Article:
WINDERMERE INSIGHTS·4 min read
The following analysis of the Western Washington real estate market is provided by Windermere Real Estate Chief Economist Matthew Gardner. We hope that this information may assist you with making better-informed real estate decisions. For further information about the housing market in your area, please don’t hesitate to contact your Windermere agent.
REGIONAL ECONOMIC OVERVIEW
Just when we thought COVID was starting to pull back, the Omicron variant made its presence known. It is still too early to suggest that this has affected the region’s economic recovery—we won’t likely know for certain until we get more job data. I remain hopeful that this latest spike in infections will not have too much of an impact, but only time will tell. To date, the region has recovered all but 51,000 of the 297,000 jobs that were lost due to the pandemic. Some of the region’s smaller counties, including Grays Harbor, Cowlitz, Thurston, San Juan, and Clallam, have seen a full job recovery. The most recent data (November) shows the regional unemployment rate at a very respectable 3.3%, which is below the pre-pandemic low of 3.7%. The lowest unemployment rates were in King and San Juan Counties, where 2.9% of the labor force was out of work. The highest rate was in Grays Harbor County, which registered 5.1%. I still expect to see a full job recovery by this summer. However, there is a growing labor shortage holding the area back. Hopefully, this will change, but some industry sectors—especially hospitality—continue to find it hard to attract workers.
- In the final quarter of the year, 22,161 homes sold, representing a drop of 5.2% compared to the same period in 2020 and down 18.8% from the third quarter.
- The reason there were lower year-over-year sales is simply because the number of homes for sale was down more than 30%. The drop between third and fourth quarters is likely due to seasonality changes in the market.
- Although home sales were lower in most markets, there was a significant uptick in Grays Harbor and Thurston counties. The number of homes sold dropped across the board compared to the third quarter.
- The ratio of pending sales (demand) to active listings (supply) showed sales outpacing listings by a factor of 5.2. The market is supply starved and unfortunately, it’s unlikely enough homes will be listed this spring to satisfy demand.
- Home prices rose 15.1% compared to a year ago, with an average sale price of $711,008. This was 2.1% lower than in the third quarter of 2021.
- When compared to the same period a year ago, price growth was strongest in San Juan and Jefferson counties. All but two markets saw prices rise more than 10% from a year ago.
- Relative to the third quarter, every county except Island (-8.6%), Mason (-5.2%), Lewis (-2.9%), King (-2.1%), Cowlitz (-1.7%), and Kitsap (-0.9%) saw sale prices rise.
- Mortgage rates rose more than .2% between the third and fourth quarters, which may have impacted prices. Affordability constraints continue to grow, which is also likely to have played a part in slowing gains.
DAYS ON MARKET
- It took an average of 23 days for homes to sell in the final quarter of 2021. This was 8 fewer days than in the same quarter of 2020, but 6 more days than in the third quarter of last year.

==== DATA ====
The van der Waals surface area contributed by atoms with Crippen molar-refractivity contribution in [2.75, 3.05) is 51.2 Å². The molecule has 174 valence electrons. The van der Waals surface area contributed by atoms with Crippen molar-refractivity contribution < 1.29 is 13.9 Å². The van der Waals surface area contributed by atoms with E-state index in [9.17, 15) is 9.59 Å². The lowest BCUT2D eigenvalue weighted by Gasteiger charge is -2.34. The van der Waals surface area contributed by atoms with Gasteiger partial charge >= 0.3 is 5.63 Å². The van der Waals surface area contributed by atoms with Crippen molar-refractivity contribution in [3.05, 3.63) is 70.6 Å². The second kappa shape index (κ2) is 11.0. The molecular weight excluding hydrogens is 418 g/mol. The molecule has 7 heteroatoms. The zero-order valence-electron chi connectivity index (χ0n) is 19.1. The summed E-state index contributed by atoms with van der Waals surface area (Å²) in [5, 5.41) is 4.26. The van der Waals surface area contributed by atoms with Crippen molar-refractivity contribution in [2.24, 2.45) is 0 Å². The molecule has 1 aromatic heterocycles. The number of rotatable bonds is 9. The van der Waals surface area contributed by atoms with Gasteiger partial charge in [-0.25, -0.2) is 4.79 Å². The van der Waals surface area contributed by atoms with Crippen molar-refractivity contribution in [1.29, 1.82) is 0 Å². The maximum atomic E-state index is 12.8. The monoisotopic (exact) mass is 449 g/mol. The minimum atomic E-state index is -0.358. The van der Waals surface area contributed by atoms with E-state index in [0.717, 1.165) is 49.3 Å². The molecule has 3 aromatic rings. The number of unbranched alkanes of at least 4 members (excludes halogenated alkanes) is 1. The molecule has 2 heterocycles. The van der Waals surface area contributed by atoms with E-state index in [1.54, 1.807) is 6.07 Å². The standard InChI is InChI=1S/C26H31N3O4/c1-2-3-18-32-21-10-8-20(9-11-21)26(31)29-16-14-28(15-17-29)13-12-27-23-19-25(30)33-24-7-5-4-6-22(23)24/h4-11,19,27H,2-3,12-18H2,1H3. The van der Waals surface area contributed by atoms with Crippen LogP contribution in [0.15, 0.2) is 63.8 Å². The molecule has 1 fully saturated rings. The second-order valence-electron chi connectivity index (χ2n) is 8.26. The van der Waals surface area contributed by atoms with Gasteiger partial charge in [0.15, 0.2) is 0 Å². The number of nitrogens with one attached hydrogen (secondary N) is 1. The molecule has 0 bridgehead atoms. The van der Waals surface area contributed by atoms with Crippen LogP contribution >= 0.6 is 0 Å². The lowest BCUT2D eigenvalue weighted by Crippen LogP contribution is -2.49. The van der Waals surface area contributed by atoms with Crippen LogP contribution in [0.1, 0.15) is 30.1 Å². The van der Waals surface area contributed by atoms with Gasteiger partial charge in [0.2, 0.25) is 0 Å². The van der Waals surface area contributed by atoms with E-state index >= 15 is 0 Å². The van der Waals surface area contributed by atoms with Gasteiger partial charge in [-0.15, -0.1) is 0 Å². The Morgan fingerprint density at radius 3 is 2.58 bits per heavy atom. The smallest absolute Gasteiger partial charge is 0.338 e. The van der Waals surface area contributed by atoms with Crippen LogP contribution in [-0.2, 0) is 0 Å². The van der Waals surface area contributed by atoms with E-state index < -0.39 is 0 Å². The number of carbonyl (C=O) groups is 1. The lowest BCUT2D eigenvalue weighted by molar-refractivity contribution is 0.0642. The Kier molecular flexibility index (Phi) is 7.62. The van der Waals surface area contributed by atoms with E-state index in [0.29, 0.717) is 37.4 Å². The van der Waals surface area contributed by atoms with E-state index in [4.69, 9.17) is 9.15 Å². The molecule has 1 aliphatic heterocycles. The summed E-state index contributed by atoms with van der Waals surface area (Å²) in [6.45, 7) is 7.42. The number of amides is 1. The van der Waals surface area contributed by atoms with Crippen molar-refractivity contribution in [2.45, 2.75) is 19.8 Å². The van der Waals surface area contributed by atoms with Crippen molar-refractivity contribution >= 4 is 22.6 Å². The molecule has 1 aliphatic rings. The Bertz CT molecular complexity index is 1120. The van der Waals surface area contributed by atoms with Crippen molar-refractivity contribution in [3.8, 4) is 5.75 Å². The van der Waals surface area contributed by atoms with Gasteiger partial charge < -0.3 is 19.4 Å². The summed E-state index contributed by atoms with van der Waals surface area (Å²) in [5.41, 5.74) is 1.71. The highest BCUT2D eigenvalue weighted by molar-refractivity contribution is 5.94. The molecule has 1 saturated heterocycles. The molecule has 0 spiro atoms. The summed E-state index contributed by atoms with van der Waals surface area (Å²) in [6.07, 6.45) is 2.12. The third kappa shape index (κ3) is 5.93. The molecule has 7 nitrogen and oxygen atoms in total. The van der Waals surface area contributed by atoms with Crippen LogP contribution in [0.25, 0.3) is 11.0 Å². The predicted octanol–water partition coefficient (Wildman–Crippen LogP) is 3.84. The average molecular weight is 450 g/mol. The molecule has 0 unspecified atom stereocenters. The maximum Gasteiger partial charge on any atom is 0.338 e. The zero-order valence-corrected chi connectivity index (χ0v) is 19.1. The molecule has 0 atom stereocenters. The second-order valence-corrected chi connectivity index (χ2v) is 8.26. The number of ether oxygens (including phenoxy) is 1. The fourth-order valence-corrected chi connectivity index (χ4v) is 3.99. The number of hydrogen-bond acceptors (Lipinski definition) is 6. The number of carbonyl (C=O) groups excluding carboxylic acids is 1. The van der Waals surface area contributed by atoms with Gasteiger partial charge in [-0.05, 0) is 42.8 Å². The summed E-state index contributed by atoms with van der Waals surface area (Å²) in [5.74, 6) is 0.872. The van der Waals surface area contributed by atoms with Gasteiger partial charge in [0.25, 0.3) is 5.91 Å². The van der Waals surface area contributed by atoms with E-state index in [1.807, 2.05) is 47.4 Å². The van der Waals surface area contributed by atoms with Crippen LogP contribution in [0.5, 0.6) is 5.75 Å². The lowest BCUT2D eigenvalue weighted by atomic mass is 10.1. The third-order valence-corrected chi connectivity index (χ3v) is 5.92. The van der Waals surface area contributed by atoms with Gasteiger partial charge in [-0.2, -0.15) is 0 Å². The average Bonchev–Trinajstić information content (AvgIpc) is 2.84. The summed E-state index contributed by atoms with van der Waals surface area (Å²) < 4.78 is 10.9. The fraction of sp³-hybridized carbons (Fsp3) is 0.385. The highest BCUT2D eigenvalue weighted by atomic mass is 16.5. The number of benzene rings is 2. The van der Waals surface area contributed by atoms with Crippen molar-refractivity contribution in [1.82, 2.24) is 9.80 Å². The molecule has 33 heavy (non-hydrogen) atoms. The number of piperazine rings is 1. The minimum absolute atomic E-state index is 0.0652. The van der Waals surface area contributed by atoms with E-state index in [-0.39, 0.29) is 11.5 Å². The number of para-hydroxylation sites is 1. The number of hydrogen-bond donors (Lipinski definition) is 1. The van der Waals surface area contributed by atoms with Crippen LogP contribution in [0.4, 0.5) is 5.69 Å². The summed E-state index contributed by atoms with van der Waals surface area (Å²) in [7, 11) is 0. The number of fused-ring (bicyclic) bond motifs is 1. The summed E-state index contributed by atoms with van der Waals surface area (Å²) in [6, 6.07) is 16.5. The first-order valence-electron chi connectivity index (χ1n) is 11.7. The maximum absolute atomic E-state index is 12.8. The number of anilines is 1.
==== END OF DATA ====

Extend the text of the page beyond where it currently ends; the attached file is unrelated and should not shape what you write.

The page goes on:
- Snohomish, Thurston, King, and Kitsap counties were the tightest markets in Western Washington, with homes taking an average of between 13 and 16 days to sell. The greatest drop in market time compared to a year ago was in San Juan County, where it took 33 fewer days for a seller to find a buyer.
- All counties contained in this report saw the average time on market drop from the same period a year ago. Every county except Whatcom saw market time rise compared to the third quarter.
- Longer days on market might suggest that things are starting to slow, but I don’t actually think this is the case. I believe buyers are being a little more selective before making offers, and many may be waiting in the hope that supply levels will improve in the spring.
This speedometer reflects the state of the region’s real estate market using housing inventory, price gains, home sales, interest rates, and larger economic factors.
The housing market remains in a state of imbalance, but, as I look at the data, I believe the frenetic pace of sales and price appreciation may start to soften in 2022.
This will likely be due to financing costs and affordability acting as headwinds to price growth. Mortgage rates have started to rise again, and I have forecasted them to reach 3.7% by fourth quarter. This alone will slow price growth as affordability in many areas declines.
One thing that remains unknown that could have a significant impact on the market is long-term work-from-home policies. Many businesses have not yet determined their plans for remote working, but once they do, potential home buyers who have been waiting to see how frequently they have to commute to work could immediately start their search. In addition to boosting sales, this could add inventory to the market as well.
All things considered, I am moving the needle just a notch toward buyers. However, as you can see, we are still in a market that heavily favors home sellers.